Noel Meade’s eight-year-old took his Grade One tally to four, again winning first time out as he did 12 months ago.
Road To Respect appeared to face a much tougher task this time. But with top novice Delta Work paying for some sloppy jumping and finishing only fourth, Sean Flanagan took his time and then produced the 5-2 winner to challenge Clan Des Obeaux and lead narrowly at the last.
Paul Nicholls’ King George VI Chase winner kept battling, having helped to force much of the pace – but it was Road To Respect who was always edging their duel up the run-in on the way to victory by four lengths from the 7-4 favourite.
He was vindicating the pre-race confidence of Flanagan, who said: “This is definitely his time of the year. He was in super form at home.”
Meade reported that former jockey Paul Carberry had helped in Road To Respect’s preparation, and he too was expecting a big run.
The winning trainer said: “Paul Carberry actually rode him work twice when Sean was out.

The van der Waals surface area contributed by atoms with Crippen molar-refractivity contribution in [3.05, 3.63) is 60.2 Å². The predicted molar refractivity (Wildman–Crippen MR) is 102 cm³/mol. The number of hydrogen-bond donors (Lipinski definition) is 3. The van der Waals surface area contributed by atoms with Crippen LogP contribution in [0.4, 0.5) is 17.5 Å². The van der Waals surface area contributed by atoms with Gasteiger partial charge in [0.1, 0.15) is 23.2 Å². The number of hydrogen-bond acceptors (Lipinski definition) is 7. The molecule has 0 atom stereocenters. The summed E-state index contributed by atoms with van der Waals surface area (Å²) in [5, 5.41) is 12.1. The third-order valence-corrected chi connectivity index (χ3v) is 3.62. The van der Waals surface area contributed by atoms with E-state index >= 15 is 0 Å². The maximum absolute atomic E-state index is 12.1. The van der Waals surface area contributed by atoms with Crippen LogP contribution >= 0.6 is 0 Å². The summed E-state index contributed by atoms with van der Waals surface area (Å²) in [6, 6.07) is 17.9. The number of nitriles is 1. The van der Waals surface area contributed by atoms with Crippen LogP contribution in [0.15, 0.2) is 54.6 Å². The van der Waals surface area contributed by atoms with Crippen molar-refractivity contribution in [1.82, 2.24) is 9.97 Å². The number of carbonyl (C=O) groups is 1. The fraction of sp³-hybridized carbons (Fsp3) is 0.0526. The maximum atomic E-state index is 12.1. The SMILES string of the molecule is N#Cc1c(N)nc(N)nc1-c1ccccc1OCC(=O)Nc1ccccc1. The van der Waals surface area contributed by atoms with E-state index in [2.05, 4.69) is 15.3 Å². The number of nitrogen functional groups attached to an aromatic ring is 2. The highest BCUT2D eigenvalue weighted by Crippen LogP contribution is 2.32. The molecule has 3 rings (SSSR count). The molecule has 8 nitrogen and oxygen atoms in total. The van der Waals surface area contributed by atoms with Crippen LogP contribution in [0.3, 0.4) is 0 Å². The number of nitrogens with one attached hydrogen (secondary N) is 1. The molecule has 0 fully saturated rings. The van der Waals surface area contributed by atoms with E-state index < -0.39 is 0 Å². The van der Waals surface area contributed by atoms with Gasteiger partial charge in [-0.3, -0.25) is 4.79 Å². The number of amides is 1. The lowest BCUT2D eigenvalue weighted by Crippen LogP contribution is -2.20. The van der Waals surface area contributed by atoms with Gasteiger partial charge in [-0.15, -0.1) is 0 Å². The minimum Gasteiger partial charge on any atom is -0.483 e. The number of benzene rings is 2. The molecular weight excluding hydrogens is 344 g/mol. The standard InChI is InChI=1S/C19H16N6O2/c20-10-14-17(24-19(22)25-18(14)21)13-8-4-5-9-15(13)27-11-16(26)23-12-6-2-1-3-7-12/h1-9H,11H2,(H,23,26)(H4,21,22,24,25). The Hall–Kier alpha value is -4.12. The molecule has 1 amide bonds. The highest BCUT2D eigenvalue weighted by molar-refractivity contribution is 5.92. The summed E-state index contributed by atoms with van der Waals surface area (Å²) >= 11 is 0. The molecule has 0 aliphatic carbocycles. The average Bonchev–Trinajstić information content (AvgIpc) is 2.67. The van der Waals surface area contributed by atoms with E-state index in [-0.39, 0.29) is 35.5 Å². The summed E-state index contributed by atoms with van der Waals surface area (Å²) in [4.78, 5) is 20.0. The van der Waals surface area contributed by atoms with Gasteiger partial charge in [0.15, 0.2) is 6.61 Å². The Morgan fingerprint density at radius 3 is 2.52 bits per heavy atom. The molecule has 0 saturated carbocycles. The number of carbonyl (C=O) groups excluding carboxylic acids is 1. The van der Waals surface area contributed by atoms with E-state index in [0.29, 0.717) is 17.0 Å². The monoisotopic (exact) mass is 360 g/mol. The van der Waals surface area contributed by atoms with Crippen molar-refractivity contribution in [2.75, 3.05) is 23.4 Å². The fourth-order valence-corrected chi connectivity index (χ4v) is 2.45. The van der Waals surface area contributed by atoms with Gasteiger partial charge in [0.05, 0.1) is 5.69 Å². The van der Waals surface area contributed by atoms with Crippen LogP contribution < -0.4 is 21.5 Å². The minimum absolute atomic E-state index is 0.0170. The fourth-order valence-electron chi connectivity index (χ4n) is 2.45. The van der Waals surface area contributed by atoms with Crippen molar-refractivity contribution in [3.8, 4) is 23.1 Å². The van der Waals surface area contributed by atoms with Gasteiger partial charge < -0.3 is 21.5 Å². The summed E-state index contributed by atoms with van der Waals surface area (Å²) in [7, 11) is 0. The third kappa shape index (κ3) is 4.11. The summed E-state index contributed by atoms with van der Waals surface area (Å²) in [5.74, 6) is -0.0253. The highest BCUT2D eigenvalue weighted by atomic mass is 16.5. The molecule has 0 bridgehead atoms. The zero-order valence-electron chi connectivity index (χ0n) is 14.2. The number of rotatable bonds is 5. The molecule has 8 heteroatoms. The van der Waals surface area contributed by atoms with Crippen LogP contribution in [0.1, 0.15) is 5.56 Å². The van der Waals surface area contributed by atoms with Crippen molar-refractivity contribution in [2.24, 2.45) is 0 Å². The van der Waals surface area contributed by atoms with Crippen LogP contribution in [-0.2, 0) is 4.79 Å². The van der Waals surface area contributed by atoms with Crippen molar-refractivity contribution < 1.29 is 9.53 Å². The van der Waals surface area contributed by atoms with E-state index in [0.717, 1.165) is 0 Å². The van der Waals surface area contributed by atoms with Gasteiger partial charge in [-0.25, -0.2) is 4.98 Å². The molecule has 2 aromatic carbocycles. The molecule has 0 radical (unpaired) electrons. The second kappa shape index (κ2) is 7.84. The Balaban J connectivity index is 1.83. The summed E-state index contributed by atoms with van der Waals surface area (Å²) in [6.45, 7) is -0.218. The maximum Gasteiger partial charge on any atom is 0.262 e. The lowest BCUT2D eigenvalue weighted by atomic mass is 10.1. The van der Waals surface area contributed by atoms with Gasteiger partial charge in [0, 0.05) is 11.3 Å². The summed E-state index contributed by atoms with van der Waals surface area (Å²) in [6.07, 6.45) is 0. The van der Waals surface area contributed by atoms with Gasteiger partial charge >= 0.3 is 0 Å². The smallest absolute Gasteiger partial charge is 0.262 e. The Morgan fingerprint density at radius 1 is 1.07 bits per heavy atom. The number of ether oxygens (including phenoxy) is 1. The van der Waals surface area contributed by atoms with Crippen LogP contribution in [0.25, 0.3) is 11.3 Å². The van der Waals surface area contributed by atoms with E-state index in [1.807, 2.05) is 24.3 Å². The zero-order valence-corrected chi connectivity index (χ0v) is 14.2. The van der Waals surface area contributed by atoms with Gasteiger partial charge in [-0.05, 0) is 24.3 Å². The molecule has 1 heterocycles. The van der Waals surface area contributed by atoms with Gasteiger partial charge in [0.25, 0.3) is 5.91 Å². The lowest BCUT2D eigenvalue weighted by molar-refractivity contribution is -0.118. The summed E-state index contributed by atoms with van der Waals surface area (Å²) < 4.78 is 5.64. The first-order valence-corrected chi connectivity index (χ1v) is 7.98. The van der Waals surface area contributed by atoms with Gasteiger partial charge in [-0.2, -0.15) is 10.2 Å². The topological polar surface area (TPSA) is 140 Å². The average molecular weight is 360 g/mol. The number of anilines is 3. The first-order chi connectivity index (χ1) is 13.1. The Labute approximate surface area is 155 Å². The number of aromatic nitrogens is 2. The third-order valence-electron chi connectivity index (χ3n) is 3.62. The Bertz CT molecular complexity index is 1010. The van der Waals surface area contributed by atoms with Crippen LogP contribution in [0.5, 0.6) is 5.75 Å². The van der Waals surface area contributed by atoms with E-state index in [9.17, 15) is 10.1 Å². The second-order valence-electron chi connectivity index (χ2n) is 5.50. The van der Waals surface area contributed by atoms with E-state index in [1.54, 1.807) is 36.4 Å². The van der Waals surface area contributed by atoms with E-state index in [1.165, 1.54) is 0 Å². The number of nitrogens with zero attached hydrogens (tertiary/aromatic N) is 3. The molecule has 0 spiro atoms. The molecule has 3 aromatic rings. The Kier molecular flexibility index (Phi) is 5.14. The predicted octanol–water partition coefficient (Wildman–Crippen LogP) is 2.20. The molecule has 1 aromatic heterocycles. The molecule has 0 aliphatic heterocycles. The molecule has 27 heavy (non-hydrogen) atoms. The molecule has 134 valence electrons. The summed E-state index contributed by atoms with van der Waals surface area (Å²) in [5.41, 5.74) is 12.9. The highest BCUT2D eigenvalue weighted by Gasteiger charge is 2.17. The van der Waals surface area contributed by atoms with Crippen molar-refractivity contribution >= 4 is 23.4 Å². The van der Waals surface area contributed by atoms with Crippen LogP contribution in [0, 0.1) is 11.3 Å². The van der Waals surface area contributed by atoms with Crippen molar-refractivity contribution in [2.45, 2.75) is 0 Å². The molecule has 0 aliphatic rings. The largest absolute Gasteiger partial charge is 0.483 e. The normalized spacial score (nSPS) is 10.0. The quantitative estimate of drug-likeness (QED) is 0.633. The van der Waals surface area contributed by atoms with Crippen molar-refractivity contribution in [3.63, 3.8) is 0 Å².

_Sean Flanagan tells Gary O'Brien about Road To Respect's repeat success _
“We brought him to Punchestown and worked him, and then we brought him to Navan and worked him. The last day he said, ‘spot on, don’t do any more’.”
There was a minor last-minute worry, though, when Meade put Road To Respect on the scales.
He added: “I weighed him every week, and I got the fright of my life this morning because he is 19 kilos heavier than he was this day last year – and he was heavy here last year.
“He has obviously matured a lot and has got very strong.”
Meade has high hopes that, unlike last season when Road To Respect went on to run with credit but no further victories at the highest level, Down Royal glory proves a springboard to further success.
He said: “To be honest, last season got destroyed when he ran on fast ground at Leopardstown.
“Everyone kept saying he wants fast ground – he doesn’t, he wants soft ground, and it destroyed his jumping. He didn’t jump in Cheltenham, because he wouldn’t let himself go in the shoulders.
“Leopardstown is the obvious place to go again, but we’ll see about the ground – it would have to be easy enough.
“He’ll definitely be put in the King George. He seems to have straightened out his jumping.
“(Owners) Michael and Eddie (O’Leary) will make plans. Michael has always been keen to stay in Ireland before going to Cheltenham.”
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